Ftag of the Week – F686 Treatment/Svcs to Prevent/Heal Pressure Injuries (Pt. 4)

Welcome back to the CMSCG Blog and the final post in our “Ftag of the Week” for F686 Treatment/ Svcs to Prevent/Heal Pressure Injuries. In this post, Mary Quinn, CMS Compliance Group, Inc. Consultant, provides some helpful tips and reminders.

Documentation

Review all areas of documentation on a routine basis to ensure consistency. It’s amazing how one site can be described/located. i.e., left and right is frequently entered incorrectly; buttock, ischium and sacrum are not the same location! MD orders, wound assessment notes/forms, progress notes, care plans should all have consistent terminology. This is something we often see during documentation reviews for clients – inconsistencies based on who is documenting.

Another tip – Just because a treatment order is entered, don’t assume it is being documented as administered. Omissions on the treatment records can be problematic and are being cited routinely during recertification surveys.

Wound Rounds

There is no requirement related to wound rounds/participants, but many facilities have found that including a direct caregiver can provide valuable resident-specific information to assist in the development of a resident-centered plan of care. i.e., abbreviated OOB schedules, avoidance of positioning on area of the wound, resident preferences.

Sometimes things don’t go as planned and residents are out of the building or refuse to allow weekly assessments to be conducted. Facilities need to have a process to document/capture re-attempts to complete the weekly assessment. It is not appropriate to wait for the next scheduled wound rounds. i.e., at the next scheduled/accepted dressing change the “due” weekly assessment/documentation could be re-attempted. The wound note should include information as to why the weekly assessment was not completed on the date it was due.

Refusals of treatment always need to be investigated and reported to the physician. The reasons for refusals should be questioned with any necessary follow-up completed and resident participation in the development of the plan of care is recommended.

Sometimes a simple adjustment to the schedule is beneficial. i.e., resident refusing treatment daily . . . because the treatment is scheduled at the time of resident’s favorite TV program, or the resident simply does not appreciate the staff providing his/her treatment in the early morning hours.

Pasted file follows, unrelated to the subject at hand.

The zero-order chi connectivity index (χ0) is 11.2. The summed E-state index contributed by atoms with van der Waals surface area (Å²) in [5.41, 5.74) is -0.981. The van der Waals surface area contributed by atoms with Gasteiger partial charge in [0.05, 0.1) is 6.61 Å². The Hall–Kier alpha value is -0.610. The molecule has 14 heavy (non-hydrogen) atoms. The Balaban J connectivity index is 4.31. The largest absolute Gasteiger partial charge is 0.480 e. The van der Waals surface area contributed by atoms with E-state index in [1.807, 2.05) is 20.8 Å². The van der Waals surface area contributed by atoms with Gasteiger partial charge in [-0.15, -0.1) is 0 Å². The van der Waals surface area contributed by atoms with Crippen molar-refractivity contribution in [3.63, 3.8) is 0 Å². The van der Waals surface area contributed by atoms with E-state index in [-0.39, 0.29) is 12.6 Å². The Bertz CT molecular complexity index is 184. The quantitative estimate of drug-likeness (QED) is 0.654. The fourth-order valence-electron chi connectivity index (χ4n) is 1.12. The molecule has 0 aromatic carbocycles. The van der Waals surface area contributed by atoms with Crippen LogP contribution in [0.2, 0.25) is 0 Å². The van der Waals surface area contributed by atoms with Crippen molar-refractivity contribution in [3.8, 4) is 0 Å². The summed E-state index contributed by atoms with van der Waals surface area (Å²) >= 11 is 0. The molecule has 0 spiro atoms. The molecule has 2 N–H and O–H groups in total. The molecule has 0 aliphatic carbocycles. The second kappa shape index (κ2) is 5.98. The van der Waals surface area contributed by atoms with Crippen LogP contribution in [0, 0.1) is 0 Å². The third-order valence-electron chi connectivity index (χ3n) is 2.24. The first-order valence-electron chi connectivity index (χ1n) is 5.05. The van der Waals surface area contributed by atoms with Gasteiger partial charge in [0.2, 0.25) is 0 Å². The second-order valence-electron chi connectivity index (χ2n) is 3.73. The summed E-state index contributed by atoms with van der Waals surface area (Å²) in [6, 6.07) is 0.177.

The resident’s cognition should always be taken into account related to refusals; family involvement encouraged, and psych consultation considered to determine the resident’s capacity to make medical decisions.

Evidence of Progress

If a PU/PI fails to show some evidence of progress toward healing within 2-4 weeks, the area and the resident’s overall clinical condition should be reassessed by the Wound MD/Nurse. Facilities get caught up in continuing the same treatment regime for months at a time despite little, if any, improvement to the site. Modification of the treatment interventions should be considered. If the decision is made to continue the current regimen, the rationale for continuing the present treatment should be documented to explain why some, or all, of the plan’s interventions remain relevant despite little or no apparent healing.

Pain Management

Don’t forget about pain management for residents with wounds. The treatment regimen should be evaluated to determine if routine pain medication may be appropriate for administration prior to the treatment and/or around the clock. Ensuring pain is managed helps residents be compliant with dressing changes.


Pressure injuries are a high-risk area for providers and impact your Quality Measures. If you need assistance with improving your pressure injury prevention program, CMS Compliance Group can help. Contact us today to learn more about our Clinical Consulting services.


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